Movies

‘Tales of the Grim Sleeper’ Doc Tells Haunting Story

tales grim sleeper review

Pictured above: Still shot of Lonnie Franklin Jr. from the HBO ‘Tales of the Grim Sleeper’ documentary.

Tales of the Grim Sleeper is a haunting documentary that British director Nick Broomfield handles with the utmost precision. Released in 2014 but only marginally known to the general public, this documentary tells the story of accused serial killer Lonnie Franklin Jr. With Franklin’s long awaited and pushed back trial now upcoming, Tales of the Grim Sleeper is a necessary gem to watch for anyone interested in a devastating tale told exceptionally well.

In it one will find a complicated representation of depravity, indifferent investigators, and a group of female victims who were let down by those who are supposed to be community protectors. Franklin, nicknamed the “Grim Sleeper” because of an apparent hiatus from killing during his nearly 25 years of murderous activity, was arrested in 2010 and has been charged with 10 murders and an attempted murder. It has also been assumed that Franklin never truly went on a hiatus, rather, additional bodies were simply unfound or unconnected to his other crimes. He is suspected of many more murders.

With a knack for emphasizing the human subjects in his pieces, Broomfield introduces the audience to those closest to Franklin, an individual who was an outwardly nice man to his friends, and a ferocious lunatic to the women he picked up on the streets. Primarily targeting black prostitutes and often shooting them to death after raping them, Broomfield poses that Franklin went undetected mostly because the law enforcement of Los Angeles never properly investigated the situation. Survivors of Franklin’s rage weren’t interviewed. Family members of victims weren’t taken seriously. A community within Los Angeles was treated as a distant island with alien inhabitants.

This is where Tales of the Grim Sleeper shines. Yes, the documentary exposes Franklin for his alleged deeds, but it also indicts Los Angeles for completely forgetting about the most poor and vulnerable members of its society. A question put forth by Broomfield and the brave voices in his film goes essentially as follows: if Franklin’s early victims were white women with blonde hair not involved in prostitution, would his alleged slew of serial killings have lasted all these years? How can a police force view a body as a form separate from a person?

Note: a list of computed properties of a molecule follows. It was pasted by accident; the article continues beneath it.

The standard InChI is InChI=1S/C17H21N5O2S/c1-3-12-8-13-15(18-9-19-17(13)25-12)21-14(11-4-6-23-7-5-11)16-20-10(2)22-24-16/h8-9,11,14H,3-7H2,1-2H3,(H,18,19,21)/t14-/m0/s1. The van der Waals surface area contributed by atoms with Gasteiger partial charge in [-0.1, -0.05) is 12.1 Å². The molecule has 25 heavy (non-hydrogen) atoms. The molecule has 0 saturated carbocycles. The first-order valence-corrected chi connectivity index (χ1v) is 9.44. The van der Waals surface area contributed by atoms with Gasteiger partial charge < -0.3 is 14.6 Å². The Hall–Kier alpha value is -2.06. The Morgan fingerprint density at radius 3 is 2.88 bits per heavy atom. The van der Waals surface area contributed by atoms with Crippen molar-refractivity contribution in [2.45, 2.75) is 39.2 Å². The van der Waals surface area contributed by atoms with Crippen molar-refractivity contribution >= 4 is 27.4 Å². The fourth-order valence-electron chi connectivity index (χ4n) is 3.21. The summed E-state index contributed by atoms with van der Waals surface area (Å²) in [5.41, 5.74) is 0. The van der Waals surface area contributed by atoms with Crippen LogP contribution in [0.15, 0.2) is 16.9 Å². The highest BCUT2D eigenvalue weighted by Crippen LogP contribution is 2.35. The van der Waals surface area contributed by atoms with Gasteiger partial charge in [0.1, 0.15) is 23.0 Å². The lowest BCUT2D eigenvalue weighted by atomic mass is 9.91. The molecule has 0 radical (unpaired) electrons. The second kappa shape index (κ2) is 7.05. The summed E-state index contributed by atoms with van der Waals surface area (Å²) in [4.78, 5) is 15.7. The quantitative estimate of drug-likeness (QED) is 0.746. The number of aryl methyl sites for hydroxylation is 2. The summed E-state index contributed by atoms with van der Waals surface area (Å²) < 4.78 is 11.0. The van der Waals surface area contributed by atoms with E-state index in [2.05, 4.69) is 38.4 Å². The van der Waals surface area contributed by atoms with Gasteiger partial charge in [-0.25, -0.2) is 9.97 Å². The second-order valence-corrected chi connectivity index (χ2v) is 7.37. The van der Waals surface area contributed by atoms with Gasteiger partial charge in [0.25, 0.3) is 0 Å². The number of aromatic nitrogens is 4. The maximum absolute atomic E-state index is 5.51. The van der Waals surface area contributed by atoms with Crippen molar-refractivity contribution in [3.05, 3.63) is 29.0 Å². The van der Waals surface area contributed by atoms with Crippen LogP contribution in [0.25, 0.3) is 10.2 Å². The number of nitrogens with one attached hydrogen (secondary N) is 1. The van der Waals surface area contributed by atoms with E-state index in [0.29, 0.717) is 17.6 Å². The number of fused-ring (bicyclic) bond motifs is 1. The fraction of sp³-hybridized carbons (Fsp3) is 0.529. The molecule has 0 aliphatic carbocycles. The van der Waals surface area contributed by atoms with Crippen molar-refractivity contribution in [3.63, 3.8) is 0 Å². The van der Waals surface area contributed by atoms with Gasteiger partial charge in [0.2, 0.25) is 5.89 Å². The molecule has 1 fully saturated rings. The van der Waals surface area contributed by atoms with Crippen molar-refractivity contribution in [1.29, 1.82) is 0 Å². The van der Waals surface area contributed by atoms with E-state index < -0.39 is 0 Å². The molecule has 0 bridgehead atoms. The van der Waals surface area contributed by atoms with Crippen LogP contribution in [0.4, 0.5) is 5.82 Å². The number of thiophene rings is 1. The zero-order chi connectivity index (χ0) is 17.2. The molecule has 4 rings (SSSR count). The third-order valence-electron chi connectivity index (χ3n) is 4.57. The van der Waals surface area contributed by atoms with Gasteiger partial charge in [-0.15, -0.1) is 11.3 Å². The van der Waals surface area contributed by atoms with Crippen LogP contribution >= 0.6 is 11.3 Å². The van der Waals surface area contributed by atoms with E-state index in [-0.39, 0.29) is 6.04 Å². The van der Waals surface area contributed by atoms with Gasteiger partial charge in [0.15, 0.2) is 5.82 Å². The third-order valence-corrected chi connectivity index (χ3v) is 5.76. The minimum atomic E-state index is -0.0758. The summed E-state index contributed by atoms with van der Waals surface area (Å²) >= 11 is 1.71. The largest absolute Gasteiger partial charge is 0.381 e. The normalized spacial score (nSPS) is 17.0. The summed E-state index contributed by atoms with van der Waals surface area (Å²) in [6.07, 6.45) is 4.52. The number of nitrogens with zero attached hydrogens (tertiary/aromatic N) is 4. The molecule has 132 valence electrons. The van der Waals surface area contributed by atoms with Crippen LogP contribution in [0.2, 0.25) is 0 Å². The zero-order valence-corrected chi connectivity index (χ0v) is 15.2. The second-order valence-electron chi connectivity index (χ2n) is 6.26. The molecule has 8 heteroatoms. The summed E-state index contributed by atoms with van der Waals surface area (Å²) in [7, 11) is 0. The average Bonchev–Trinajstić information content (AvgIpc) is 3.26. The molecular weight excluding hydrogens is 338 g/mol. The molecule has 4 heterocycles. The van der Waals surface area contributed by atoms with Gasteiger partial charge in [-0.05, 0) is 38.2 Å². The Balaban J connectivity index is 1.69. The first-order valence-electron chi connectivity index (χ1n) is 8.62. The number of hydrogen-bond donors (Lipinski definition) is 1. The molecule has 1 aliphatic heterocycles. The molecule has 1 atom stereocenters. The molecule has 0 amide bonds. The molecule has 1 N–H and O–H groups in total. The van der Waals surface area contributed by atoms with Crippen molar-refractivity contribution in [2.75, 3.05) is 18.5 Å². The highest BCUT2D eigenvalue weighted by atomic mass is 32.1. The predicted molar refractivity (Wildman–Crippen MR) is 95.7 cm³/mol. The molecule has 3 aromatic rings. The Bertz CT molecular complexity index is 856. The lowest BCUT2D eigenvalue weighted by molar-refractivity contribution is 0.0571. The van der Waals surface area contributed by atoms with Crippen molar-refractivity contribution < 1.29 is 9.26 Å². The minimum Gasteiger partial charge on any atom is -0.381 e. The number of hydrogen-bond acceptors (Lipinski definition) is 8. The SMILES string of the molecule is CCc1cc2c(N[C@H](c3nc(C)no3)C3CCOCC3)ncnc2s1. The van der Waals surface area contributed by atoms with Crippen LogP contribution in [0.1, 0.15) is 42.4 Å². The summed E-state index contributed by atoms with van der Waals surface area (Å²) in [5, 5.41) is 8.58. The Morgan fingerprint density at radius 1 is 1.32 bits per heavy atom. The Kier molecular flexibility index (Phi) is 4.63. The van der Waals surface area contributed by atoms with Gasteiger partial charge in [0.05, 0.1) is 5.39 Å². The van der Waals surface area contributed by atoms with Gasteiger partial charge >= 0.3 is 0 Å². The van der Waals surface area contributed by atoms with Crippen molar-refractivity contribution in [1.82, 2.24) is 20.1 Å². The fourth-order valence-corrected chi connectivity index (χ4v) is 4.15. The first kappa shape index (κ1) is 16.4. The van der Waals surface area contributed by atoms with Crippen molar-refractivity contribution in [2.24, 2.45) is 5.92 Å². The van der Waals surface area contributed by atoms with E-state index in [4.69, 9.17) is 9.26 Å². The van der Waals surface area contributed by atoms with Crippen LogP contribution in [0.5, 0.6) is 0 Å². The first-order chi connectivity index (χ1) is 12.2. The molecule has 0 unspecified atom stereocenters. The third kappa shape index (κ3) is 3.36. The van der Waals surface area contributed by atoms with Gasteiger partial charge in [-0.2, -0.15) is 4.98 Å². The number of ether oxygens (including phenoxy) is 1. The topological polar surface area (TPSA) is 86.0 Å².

In Broomfield’s work, a system is revealed as something arguably worse than incompetent: it’s indifferent. Black women who disappear aren’t valuable. Drug addicts selling their bodies should expect to meet violent ends. This is the message police forces offer when they fail to adequately investigate such matters.

As serial killers maintain reasonable normalcy to those around them, they secretly harbor a deeply rooted fantasy life. This is why phrases such as “he was so polite” or “he never seemed like a bad guy” come up from neighbors/co-workers when describing the aftermath of an apprehended serial killer. Serial killers are often highly skilled at doubling, that is, they carefully separate one life from another. Thus, inevitably, we have friends of Franklin who support his innocence, and survivors of his violence who view him as human darkness.

In Tales of the Grim Sleeper, however, it’s not just Franklin’s possible doubling that allowed him to have freedom for an extensive period. It was his hunting ground, his victim selection, that gave him anonymity. When a community and a local police force care about those who disappear, the individual responsible for those disappearances will have a more difficult time. With absent care, we have overlooked victims. Granted, a crafty serial killer can create a jurisdictional and systematic nightmare for investigators, but the case of Franklin sounds closer to a terrible man benefiting from a lazy and detached police crew.

This isn’t the fictionalized TV tale of an ingenious serial killer escaping police detection solely due to his wit and intelligence. In the mid-1980s, Los Angeles knew it had a serial killer on its hand specific to this case. Yet the public wasn’t alerted. Family members weren’t told of such connections. Because if the only people being killed are black prostitutes in a forgotten community, why should the killer be stopped and brought to justice? This question may have floated in the collective mind of Los Angeles investigators. Tales of the Grim Sleeper indicts and exposes. It humanizes and infuriates. Simply stated, it accomplishes everything a quality documentary sets out to accomplish.

For those interested in the Franklin case, don’t become too attached to trial dates. Like his apprehension, Franklin’s trial has been a long time coming. The only shred of salvation is that family members of victims should receive at least a little sense of justice from his potential conviction. After already having June and September trial dates postponed, the current status is that Franklin’s trial is set to begin in October. The Tales of the Grim Sleeper trailer is posted below. The full feature can be seen with an HBO GO account or through various online mediums.

[youtube]https://www.youtube.com/watch?v=MspO5rC6Vps[/youtube]

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